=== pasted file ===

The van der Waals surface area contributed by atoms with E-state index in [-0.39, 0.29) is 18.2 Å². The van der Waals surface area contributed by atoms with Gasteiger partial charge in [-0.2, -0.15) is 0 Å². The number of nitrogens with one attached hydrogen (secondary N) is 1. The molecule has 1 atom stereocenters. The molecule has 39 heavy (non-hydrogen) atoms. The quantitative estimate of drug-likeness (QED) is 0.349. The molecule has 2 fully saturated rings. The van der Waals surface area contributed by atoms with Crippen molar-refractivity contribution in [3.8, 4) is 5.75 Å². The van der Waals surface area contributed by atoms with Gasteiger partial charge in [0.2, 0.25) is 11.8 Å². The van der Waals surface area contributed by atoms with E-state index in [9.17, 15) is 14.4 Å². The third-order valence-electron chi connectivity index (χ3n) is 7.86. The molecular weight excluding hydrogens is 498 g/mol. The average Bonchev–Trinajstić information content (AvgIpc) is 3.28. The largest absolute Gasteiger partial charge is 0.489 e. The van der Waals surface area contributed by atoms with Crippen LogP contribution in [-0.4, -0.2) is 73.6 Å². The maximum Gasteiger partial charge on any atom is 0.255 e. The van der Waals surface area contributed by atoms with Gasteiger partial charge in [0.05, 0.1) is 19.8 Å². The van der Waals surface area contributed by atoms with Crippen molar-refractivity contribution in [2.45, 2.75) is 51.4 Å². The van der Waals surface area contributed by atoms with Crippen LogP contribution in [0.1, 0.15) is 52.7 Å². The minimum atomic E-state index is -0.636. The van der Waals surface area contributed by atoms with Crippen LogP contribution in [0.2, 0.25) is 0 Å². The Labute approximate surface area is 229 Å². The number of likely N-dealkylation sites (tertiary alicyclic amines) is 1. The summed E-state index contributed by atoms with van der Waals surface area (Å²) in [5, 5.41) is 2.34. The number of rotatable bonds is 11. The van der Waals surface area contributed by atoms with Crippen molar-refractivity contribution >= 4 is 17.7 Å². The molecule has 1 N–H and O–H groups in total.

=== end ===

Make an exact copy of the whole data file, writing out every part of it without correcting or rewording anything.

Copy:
The van der Waals surface area contributed by atoms with E-state index in [-0.39, 0.29) is 18.2 Å². The van der Waals surface area contributed by atoms with Gasteiger partial charge in [-0.2, -0.15) is 0 Å². The number of nitrogens with one attached hydrogen (secondary N) is 1. The molecule has 1 atom stereocenters. The molecule has 39 heavy (non-hydrogen) atoms. The quantitative estimate of drug-likeness (QED) is 0.349. The molecule has 2 fully saturated rings. The van der Waals surface area contributed by atoms with Crippen molar-refractivity contribution in [3.8, 4) is 5.75 Å². The van der Waals surface area contributed by atoms with Gasteiger partial charge in [0.2, 0.25) is 11.8 Å². The van der Waals surface area contributed by atoms with E-state index in [9.17, 15) is 14.4 Å². The third-order valence-electron chi connectivity index (χ3n) is 7.86. The molecular weight excluding hydrogens is 498 g/mol. The average Bonchev–Trinajstić information content (AvgIpc) is 3.28. The largest absolute Gasteiger partial charge is 0.489 e. The van der Waals surface area contributed by atoms with Crippen LogP contribution in [-0.4, -0.2) is 73.6 Å². The maximum Gasteiger partial charge on any atom is 0.255 e. The van der Waals surface area contributed by atoms with Gasteiger partial charge in [0.05, 0.1) is 19.8 Å². The van der Waals surface area contributed by atoms with Crippen molar-refractivity contribution in [2.45, 2.75) is 51.4 Å². The van der Waals surface area contributed by atoms with Crippen LogP contribution in [0.1, 0.15) is 52.7 Å². The minimum atomic E-state index is -0.636. The van der Waals surface area contributed by atoms with Crippen LogP contribution in [0.2, 0.25) is 0 Å². The Labute approximate surface area is 229 Å². The number of likely N-dealkylation sites (tertiary alicyclic amines) is 1. The summed E-state index contributed by atoms with van der Waals surface area (Å²) in [5, 5.41) is 2.34. The number of rotatable bonds is 11. The van der Waals surface area contributed by atoms with Crippen molar-refractivity contribution >= 4 is 17.7 Å². The molecule has 1 N–H and O–H groups in total.